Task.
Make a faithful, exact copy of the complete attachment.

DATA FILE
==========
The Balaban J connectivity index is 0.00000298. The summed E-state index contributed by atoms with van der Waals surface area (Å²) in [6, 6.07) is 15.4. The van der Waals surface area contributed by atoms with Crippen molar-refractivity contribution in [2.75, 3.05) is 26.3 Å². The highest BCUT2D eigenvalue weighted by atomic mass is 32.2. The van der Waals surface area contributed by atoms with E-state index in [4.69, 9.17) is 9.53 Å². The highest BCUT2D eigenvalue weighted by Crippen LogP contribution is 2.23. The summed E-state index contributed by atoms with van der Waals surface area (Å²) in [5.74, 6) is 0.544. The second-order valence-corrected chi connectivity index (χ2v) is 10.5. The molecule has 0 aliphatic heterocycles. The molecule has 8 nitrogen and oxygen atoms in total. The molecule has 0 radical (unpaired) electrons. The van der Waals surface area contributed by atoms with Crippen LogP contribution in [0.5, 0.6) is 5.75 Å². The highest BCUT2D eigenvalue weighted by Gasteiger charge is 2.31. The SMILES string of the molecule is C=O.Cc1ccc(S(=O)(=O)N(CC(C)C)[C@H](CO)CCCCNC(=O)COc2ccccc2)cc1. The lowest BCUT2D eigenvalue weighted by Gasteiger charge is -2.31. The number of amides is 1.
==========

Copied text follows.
The Balaban J connectivity index is 0.00000298. The summed E-state index contributed by atoms with van der Waals surface area (Å²) in [6, 6.07) is 15.4. The van der Waals surface area contributed by atoms with Crippen molar-refractivity contribution in [2.75, 3.05) is 26.3 Å². The highest BCUT2D eigenvalue weighted by atomic mass is 32.2. The van der Waals surface area contributed by atoms with E-state index in [4.69, 9.17) is 9.53 Å². The highest BCUT2D eigenvalue weighted by Crippen LogP contribution is 2.23. The summed E-state index contributed by atoms with van der Waals surface area (Å²) in [5.74, 6) is 0.544. The second-order valence-corrected chi connectivity index (χ2v) is 10.5. The molecule has 0 aliphatic heterocycles. The molecule has 8 nitrogen and oxygen atoms in total. The molecule has 0 radical (unpaired) electrons. The van der Waals surface area contributed by atoms with Crippen LogP contribution in [0.5, 0.6) is 5.75 Å². The highest BCUT2D eigenvalue weighted by Gasteiger charge is 2.31. The SMILES string of the molecule is C=O.Cc1ccc(S(=O)(=O)N(CC(C)C)[C@H](CO)CCCCNC(=O)COc2ccccc2)cc1. The lowest BCUT2D eigenvalue weighted by Gasteiger charge is -2.31. The number of amides is 1.